Day 5

June 17, 2001

A siren at Tomahawk's Dam sounded for 2 minutes to mark my departure at 5:30 a.m. The warning is apparently provided to warn fishermen of the change in the dam's gate settings that would quickly change the elevation and flow in the tailwater area. I stared at the dam waiting for some sudden burst in flow to appear to give me a nice sendoff downstream but to my dismay, none appeared or was apparent. After several minutes of anticipation for this surge in flow, I grew tired of waiting and commenced my descent with overcast skies looming overhead.

About a mile downstream, the Spirit River added considerable reddish-stained waters to the Wisconsin. I suspected its flow was above normal as a result of the previous heavy rainstorms that swept through northern Wisconsin a day and a half earlier when I was in Rhinelander. The Wisconsin River's current was moderately swift for the first few miles below Tomahawk Dam but then decreased noticeably due to the backwater influence of Grandmother Dam. During my descent through the upper portion of Grandma flowage many deer were seen grazing along the riverbank or on the few small islands in the upper section of this narrow riverine impoundment. Shoreline development was sparse and those areas with cottages or modest homes have mostly left shoreline vegetation intact.

A faded portage sign marked the take-out at Grandmother Dam and was partially hidden behind a bush a few hundred feet above the dam along the left bank. However, the river was relatively narrow and it was easy to spot the take-out on the opposite bank just above the hydroplant. Wide concrete steps from the river to the top of the bank were quite helpful. The trail to the tailwater was well marked and relatively short. A spacious wooden stairway provided a safe conveyance to the put-in that offered rocky, swift running water as a result of its close proximity to the tailrace of the hydroplant.

A severe thunderstorm with dangerous lightning delayed my departure from Grandmother Dam for over an hour. I stooped low on the last wooden step and passed time by counting seconds between the flashes of lightning and booming thunder. Two nearby bank fisherman gave up their posts and retreated to the safety of their Ford truck. The slow moving storm seemed to take forever to pass and I anxiously departed at 9:30 a.m. after the interval between flashes and crashes exceeded several minutes. As I nervously poled downstream with my 11-foot aluminum lightning rod in hand, I wondered if I might have been too hasty in my departure as thunder reverberated in the distance.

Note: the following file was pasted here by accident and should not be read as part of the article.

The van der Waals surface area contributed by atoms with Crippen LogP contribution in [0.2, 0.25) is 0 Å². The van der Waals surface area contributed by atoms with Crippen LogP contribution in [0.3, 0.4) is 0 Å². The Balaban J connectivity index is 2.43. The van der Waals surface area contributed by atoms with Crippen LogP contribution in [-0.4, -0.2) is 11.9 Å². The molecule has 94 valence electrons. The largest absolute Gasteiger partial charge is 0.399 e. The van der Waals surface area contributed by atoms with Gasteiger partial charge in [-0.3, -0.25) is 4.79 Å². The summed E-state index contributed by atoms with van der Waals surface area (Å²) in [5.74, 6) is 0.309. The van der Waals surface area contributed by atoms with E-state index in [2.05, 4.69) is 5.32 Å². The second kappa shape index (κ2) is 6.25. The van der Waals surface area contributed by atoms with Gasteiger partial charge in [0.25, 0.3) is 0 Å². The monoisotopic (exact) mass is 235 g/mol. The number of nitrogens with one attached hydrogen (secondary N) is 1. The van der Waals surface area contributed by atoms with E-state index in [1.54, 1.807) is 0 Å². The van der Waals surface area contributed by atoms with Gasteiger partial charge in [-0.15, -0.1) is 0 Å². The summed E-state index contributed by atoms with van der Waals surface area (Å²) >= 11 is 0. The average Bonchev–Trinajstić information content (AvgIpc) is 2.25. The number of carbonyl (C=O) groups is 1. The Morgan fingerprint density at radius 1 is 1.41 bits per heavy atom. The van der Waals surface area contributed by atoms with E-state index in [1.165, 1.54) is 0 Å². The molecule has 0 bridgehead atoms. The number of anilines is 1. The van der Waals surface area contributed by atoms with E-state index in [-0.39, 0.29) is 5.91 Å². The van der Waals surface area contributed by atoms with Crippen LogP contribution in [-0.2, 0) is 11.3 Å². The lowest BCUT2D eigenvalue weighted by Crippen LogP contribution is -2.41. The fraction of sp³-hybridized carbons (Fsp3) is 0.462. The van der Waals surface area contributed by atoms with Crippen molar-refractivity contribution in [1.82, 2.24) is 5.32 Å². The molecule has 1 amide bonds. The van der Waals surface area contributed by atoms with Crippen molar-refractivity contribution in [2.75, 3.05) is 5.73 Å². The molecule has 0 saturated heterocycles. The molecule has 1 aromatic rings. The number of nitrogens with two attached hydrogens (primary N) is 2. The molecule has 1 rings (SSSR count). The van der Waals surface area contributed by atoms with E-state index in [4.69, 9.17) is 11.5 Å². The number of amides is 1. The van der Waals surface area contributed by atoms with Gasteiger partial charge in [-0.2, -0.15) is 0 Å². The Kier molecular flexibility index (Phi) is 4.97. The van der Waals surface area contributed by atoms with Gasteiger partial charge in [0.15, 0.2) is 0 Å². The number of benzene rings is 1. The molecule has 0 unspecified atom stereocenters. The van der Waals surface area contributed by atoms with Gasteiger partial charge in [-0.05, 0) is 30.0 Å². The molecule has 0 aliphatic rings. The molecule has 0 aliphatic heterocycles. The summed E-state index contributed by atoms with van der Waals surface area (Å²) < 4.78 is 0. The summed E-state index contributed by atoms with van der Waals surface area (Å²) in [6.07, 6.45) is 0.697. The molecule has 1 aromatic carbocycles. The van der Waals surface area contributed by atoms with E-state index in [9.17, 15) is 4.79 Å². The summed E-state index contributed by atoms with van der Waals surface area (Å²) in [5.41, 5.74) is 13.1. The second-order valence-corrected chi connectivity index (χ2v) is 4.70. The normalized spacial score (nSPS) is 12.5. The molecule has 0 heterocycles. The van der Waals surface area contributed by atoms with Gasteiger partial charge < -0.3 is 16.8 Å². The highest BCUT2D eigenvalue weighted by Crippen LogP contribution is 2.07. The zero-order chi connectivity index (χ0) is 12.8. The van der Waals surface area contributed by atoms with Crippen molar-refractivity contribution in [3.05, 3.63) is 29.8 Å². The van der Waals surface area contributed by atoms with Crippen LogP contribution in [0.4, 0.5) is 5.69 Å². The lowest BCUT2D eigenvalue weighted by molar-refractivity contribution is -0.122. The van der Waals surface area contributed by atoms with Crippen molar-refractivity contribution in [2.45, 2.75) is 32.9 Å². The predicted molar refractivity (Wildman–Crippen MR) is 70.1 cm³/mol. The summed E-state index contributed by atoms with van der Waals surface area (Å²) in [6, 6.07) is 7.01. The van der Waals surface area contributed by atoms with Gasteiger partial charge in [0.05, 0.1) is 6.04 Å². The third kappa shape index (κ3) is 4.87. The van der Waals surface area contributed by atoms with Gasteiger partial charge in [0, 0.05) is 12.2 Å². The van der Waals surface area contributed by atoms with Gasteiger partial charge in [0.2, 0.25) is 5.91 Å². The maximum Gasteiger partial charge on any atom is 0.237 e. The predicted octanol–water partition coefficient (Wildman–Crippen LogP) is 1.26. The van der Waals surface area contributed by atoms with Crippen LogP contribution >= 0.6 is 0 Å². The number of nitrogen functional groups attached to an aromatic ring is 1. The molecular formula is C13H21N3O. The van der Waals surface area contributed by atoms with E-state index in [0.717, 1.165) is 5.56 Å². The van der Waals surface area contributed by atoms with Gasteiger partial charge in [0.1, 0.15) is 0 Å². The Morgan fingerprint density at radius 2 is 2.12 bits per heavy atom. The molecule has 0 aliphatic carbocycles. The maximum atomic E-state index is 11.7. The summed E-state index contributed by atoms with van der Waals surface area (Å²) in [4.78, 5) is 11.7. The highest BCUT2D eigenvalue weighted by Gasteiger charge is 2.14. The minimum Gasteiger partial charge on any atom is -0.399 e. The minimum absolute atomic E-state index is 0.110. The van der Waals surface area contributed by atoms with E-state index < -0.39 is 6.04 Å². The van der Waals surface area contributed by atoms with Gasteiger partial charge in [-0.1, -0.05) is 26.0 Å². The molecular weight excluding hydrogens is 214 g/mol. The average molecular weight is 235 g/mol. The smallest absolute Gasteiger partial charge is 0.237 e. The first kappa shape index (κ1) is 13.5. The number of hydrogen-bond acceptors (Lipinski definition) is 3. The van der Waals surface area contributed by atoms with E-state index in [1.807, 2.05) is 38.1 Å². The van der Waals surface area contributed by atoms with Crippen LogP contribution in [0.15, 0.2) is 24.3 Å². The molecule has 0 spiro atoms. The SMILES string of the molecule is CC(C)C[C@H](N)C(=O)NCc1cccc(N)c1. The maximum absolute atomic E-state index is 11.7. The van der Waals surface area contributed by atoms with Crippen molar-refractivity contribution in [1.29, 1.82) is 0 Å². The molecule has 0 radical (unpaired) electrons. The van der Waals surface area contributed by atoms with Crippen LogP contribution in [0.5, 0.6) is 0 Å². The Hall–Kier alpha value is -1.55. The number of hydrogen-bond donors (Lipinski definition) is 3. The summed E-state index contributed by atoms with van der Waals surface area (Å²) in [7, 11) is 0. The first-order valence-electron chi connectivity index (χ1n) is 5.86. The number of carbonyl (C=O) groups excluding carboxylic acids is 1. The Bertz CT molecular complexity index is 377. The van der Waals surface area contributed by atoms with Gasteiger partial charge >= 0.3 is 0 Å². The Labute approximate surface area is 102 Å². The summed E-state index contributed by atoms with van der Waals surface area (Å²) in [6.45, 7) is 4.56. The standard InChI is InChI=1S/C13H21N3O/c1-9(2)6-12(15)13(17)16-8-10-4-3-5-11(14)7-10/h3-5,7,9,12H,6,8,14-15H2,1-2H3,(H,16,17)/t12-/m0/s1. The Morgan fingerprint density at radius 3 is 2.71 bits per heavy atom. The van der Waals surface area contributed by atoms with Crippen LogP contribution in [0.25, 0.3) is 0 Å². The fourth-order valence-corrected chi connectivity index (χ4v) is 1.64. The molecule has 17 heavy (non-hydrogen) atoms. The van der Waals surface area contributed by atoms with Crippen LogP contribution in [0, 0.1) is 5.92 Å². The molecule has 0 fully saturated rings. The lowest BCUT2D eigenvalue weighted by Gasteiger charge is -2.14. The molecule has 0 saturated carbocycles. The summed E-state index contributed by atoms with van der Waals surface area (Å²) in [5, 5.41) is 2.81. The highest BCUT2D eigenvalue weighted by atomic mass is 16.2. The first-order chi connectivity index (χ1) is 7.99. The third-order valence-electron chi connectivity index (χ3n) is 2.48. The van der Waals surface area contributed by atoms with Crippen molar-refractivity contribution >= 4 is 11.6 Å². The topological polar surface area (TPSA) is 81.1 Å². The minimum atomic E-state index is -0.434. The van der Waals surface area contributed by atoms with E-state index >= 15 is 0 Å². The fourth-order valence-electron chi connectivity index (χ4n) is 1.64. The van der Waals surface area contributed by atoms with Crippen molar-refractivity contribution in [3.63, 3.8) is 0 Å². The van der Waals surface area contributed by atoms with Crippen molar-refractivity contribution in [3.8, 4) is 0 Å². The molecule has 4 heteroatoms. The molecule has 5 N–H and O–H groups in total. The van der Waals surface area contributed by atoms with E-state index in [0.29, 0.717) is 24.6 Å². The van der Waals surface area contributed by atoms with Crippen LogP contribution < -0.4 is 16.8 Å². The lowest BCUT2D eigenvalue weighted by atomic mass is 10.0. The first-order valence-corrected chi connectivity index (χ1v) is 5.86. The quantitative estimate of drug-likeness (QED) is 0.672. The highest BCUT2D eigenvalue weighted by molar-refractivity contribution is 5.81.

Grandfather flowage was more developed than its upstream companion probably due to the closer proximity of Hwy 109, which parallels the long, narrow impoundment on the left bank. One property owner has lined his shoreline with beautifully polished red granite stones, apparently rejected tombstones or similar monuments from a nearby quarry that didn't make grade. If not, they may represent the most expensive riprap used on a waterway in the entire state of Wisconsin.

Shortly before noon I arrived at Grandfather Dam and Hydro, the most impressive hydraulic engineering feat on the Upper Wisconsin River. Here a dam has been placed above a former rocky cascade and the river is diverted through a three-quarter mile long diversion canal. At the end of the canal, the water is squeezed through two large diameter pipes called penstocks and then drops about 70 feet to the hydroplant about a quarter-mile below. The water surface elevation change from the canal to the tailwater exceeds 90 feet and represents the largest head of all dams on the Wisconsin. Huge boulders line the almost dry historic channel, but occasionally, water is "wasted" from the dam's pool and diverted though the original watercourse for thrill-seeking kayakers.